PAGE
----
Talent acquisition tips often make the assumption that a company has something it may not have: a robust recruiting budget.
What if you’re a small to midsize company with little or no money to spend on employee recruitment? Is it still possible to attract the job candidates you seek?
Recruiting on the cheap can yield results. Here are a few areas on which to focus.
Employee referrals. You’ve no doubt heard it before, but it’s worth repeating. Employee referrals are the No. 1 source of external hires, because they work. The process is straightforward: Ask your staff members if they know anyone who may be interested in working for the company.
Offering an incentive, such as a monetary bonus, encourages employees to participate. If your budget is limited, you may want to offer a nominal financial reward for an employee who refers a new hire, such as a gift card. Or, you can take an entirely different approach, and give an employee an extra day off for a successful referral. Whatever you decide to do, make sure you’re consistent when implementing referral rewards.
Help-wanted signs. Although they may seem totally old school, help-wanted signs get people’s attention. Depending on your type of business, this method of advertising may or may not work for you. A help-wanted sign in a doctor’s office, for example, probably isn’t a good idea, unless it’s specific (for example, part-time receptionist wanted). A help-wanted sign at a fitness center, on the other hand, may attract an ideal candidate.
Regional job fairs. Local chambers of commerce and economic development organizations often hold job fairs. These events provide a great opportunity to educate job seekers and others about your company and what it has to offer in terms of employment and career paths.
Community connections. While formal events, like job fairs, facilitate recruiting, other meetings, whether formal or informal, have potential as well. If you are a member of a local organization, for example, be sure to let your colleagues know you are searching for staff.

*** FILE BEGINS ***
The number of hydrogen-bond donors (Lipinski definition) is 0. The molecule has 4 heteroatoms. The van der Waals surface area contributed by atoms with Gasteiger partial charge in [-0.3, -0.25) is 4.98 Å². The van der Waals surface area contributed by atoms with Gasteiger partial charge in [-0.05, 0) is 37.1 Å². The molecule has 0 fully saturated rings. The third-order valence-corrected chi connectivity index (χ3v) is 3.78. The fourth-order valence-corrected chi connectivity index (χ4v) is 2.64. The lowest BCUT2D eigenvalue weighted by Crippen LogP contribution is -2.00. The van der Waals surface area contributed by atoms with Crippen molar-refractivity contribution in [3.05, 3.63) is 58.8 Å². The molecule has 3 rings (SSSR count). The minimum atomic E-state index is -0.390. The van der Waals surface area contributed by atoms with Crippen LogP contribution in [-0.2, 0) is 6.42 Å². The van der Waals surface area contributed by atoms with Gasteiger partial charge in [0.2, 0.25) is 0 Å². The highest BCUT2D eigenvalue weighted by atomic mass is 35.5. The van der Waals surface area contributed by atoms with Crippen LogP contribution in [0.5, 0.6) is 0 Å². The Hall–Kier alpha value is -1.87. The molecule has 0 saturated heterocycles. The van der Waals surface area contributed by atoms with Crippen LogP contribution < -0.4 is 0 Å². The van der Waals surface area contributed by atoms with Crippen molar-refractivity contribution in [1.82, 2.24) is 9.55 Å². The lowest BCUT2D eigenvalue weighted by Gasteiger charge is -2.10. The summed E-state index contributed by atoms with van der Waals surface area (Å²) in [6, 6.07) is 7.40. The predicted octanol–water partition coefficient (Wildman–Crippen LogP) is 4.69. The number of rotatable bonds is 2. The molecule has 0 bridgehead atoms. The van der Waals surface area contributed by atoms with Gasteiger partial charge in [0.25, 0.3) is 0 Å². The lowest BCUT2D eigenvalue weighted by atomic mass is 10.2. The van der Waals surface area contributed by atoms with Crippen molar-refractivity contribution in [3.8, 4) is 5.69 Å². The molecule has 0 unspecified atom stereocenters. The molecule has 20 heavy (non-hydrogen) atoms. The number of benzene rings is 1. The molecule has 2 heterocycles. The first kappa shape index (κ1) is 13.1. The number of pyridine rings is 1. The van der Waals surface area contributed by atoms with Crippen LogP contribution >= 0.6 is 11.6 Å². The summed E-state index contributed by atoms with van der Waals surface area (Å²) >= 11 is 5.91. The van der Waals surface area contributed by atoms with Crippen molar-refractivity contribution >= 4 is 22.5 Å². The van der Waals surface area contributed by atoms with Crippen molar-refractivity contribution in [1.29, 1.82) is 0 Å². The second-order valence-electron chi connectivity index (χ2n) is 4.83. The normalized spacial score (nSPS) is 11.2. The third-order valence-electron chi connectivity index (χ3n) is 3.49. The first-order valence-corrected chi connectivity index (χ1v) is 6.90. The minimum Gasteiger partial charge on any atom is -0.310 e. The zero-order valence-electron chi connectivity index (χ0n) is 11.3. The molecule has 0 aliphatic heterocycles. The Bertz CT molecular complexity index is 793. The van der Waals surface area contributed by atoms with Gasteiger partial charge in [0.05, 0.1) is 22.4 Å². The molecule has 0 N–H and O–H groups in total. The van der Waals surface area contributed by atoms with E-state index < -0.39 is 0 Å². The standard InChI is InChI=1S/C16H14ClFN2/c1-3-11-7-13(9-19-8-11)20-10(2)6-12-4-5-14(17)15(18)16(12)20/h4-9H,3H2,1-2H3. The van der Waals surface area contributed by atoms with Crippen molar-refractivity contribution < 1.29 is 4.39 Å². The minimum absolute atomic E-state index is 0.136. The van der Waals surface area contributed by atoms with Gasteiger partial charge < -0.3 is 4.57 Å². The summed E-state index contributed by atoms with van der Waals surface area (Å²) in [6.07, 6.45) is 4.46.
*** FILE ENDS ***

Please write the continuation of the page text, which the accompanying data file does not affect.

Similarly, let other people with whom you’re in regular contact know you’re hiring. Hairdressers and barbers, for example, generally get an earful from their clientele – about everything, including their employment situations and family members’ job searches.
Local colleges and trade schools. Don’t overlook local colleges and trade schools as sources of candidates. Companies sometimes turn to colleges for interns, but don’t think of schools when hiring full time.
Become familiar with the majors colleges in your area offer, and the skills local trade schools are developing. You may be surprised at how these meet your needs. In small communities especially, this is often by design. College of St. Joseph in Rutland, Vermont, for example, in January launched a traumatology program, the first of its kind in Vermont, in response to a growing need for trauma services and advanced practitioner training.
Job boards of membership organizations. If your company is a member of an industry or professional association, the organization may have a job board where you can post open positions. Often, associations allow members to post jobs for free.
|Paula Santonocito, Contributing Editor for Recruiting Daily Advisor, is a business journalist specializing in employment issues. She is the author of more than 1,000 articles on a wide range of human resource and career topics, with an emphasis on recruiting and hiring. Her articles have been featured in many global and domestic publications and information outlets, referenced in academic and legal publications as well as books, and translated into several languages.|